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Big Money Influences Orinda City Council Races

Big Money Influences Orinda City Council Races

Mountains of cash helped influence the results of the November 2018 races for the Orinda City Council. For the city-council races, the table below shows how much money each candidate received between September 23, 2018, and October 20. 2018. The election may mean the return of Orinda’s traditional oligarchs to policy-making by the city council. Five candidates ran for three city council seats.  The winners were Amy Worth, Dennis Fay, and Nick Kosla.  The losers were Eve Phillips and Kathleen…

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EDITORIAL: Free Fall in Orinda

EDITORIAL: Free Fall in Orinda

The City of Orinda is facing decline. Orinda, perhaps the nicest place anywhere to live, has gone from a community of 5,000 in 1960 to over 19,000 today.  While Orinda’s schools are still excellent, educational quality is likely to decline severely once more residences —  most likely high-rise, high-density residences — are built and more pupils arrive in a city that has no more classroom space. During the evening rush hour in Orinda, driving one mile from the city’s BART…

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Taxes, Fees & Prices Rise

Taxes, Fees & Prices Rise

Since the autumn of 2017, prices, taxes, and fees have risen — sometimes sharply — in Orinda (and elsewhere). On Nov. 1, 2017, the State of California raised taxes on gasoline by 12 cents a gallon.  Fees for vehicle registration also went up.  The new taxes and fees are designed to raise $52.4 billion for the repair and maintenance of the state’s roads, bridges, and freeways. In March 2018, the fees Orindans pay for garbage collection went up by 9.8…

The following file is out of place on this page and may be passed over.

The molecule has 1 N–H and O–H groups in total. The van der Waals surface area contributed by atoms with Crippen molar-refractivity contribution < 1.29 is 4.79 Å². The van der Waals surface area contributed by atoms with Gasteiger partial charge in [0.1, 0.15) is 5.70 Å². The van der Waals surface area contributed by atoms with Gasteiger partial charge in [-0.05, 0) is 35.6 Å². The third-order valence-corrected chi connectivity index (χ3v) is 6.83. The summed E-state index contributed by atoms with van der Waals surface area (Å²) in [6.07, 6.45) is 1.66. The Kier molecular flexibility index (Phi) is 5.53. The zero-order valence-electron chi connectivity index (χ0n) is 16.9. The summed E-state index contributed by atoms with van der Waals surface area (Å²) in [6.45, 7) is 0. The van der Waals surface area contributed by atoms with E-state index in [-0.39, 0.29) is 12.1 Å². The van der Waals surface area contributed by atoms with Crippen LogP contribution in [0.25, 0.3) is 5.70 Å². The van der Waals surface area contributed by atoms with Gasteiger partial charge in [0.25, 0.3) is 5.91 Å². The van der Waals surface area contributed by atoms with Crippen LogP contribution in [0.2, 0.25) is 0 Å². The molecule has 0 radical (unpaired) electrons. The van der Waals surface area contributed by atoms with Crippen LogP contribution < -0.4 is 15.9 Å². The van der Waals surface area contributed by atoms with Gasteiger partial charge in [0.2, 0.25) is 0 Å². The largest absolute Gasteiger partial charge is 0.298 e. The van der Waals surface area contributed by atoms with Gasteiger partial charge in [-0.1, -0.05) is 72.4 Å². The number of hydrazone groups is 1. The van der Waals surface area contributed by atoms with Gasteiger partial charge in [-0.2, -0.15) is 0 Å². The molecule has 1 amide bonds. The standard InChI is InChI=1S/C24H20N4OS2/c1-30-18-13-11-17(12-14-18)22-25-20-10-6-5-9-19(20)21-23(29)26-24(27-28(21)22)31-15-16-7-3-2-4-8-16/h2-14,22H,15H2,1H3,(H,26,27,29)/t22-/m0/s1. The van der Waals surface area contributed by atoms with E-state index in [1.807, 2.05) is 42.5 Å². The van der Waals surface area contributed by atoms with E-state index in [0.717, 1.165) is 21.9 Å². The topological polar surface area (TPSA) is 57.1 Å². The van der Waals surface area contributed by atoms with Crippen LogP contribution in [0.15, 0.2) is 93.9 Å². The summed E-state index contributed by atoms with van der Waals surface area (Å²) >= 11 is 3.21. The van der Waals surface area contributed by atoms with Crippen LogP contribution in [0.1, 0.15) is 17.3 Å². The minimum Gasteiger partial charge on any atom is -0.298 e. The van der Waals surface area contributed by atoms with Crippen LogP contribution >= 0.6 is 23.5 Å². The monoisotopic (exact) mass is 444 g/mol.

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Housing, Overpopulation, & Taxes

Housing, Overpopulation, & Taxes

Anecdotal evidence coming from Silicon Valley goes like this:  A family earning $300,000 a year may not be able to obtain a loan for a house. Silicon Valley, which is about 40 miles south of San Francisco, is the home of many high-technology companies such as Apple, Facebook, Intel, and Google. An internet search shows that the Silicon Valley has a population between 3.5 million and 4 million. Homes in Silicon Valley often cost $2 million or more.  A 20…

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Orinda: Going, Going, Gone?

Orinda: Going, Going, Gone?

Demands by the State of California on Orinda are seriously jeopardizing the desirability of living in Orinda. Essentially, the state, for years, has been usurping Orinda’s ability to control the city’s destiny. The state’s attack has been especially obnoxious.  Orinda’s schools, its semi-rural environment, and its open spaces are in jeopardy. Two state-mandated programs are depriving Orinda of local control. One program is the Housing Element.  According the website of the California Department of Housing and Community Development, “Since 1969,…